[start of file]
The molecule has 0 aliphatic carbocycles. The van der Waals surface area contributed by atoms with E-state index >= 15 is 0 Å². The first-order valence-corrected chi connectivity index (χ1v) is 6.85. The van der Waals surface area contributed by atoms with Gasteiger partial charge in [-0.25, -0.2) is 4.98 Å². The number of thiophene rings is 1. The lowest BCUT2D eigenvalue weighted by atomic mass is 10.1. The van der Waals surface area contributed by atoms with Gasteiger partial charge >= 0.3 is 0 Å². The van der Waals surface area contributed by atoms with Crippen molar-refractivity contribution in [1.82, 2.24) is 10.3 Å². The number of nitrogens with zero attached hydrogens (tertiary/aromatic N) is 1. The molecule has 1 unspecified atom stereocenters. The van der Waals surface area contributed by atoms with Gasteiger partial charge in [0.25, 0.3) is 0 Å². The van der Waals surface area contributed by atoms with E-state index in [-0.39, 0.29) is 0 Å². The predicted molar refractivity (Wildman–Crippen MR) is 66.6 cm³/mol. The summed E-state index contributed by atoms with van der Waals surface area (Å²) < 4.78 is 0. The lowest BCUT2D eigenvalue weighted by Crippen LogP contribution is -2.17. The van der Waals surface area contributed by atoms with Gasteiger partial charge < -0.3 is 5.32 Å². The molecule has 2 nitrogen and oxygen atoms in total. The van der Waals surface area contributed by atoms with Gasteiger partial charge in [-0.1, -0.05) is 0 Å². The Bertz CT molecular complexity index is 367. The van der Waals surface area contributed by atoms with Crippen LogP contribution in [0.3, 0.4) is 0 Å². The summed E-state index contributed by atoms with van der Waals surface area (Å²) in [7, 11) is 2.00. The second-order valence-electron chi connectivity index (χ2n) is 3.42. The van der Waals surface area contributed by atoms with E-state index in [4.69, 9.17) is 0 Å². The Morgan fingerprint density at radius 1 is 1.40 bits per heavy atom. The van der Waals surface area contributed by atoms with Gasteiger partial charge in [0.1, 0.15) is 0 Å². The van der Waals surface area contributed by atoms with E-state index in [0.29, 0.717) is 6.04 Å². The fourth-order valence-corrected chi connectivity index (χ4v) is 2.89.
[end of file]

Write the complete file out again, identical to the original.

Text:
The molecule has 0 aliphatic carbocycles. The van der Waals surface area contributed by atoms with E-state index >= 15 is 0 Å². The first-order valence-corrected chi connectivity index (χ1v) is 6.85. The van der Waals surface area contributed by atoms with Gasteiger partial charge in [-0.25, -0.2) is 4.98 Å². The number of thiophene rings is 1. The lowest BCUT2D eigenvalue weighted by atomic mass is 10.1. The van der Waals surface area contributed by atoms with Gasteiger partial charge >= 0.3 is 0 Å². The van der Waals surface area contributed by atoms with Crippen molar-refractivity contribution in [1.82, 2.24) is 10.3 Å². The number of nitrogens with zero attached hydrogens (tertiary/aromatic N) is 1. The molecule has 1 unspecified atom stereocenters. The van der Waals surface area contributed by atoms with Gasteiger partial charge in [0.25, 0.3) is 0 Å². The van der Waals surface area contributed by atoms with E-state index in [-0.39, 0.29) is 0 Å². The predicted molar refractivity (Wildman–Crippen MR) is 66.6 cm³/mol. The summed E-state index contributed by atoms with van der Waals surface area (Å²) < 4.78 is 0. The lowest BCUT2D eigenvalue weighted by Crippen LogP contribution is -2.17. The van der Waals surface area contributed by atoms with Gasteiger partial charge < -0.3 is 5.32 Å². The molecule has 2 nitrogen and oxygen atoms in total. The van der Waals surface area contributed by atoms with Gasteiger partial charge in [-0.1, -0.05) is 0 Å². The Bertz CT molecular complexity index is 367. The van der Waals surface area contributed by atoms with Crippen LogP contribution in [0.3, 0.4) is 0 Å². The summed E-state index contributed by atoms with van der Waals surface area (Å²) in [7, 11) is 2.00. The second-order valence-electron chi connectivity index (χ2n) is 3.42. The van der Waals surface area contributed by atoms with E-state index in [4.69, 9.17) is 0 Å². The Morgan fingerprint density at radius 1 is 1.40 bits per heavy atom. The van der Waals surface area contributed by atoms with Gasteiger partial charge in [0.1, 0.15) is 0 Å². The van der Waals surface area contributed by atoms with E-state index in [0.29, 0.717) is 6.04 Å². The fourth-order valence-corrected chi connectivity index (χ4v) is 2.89.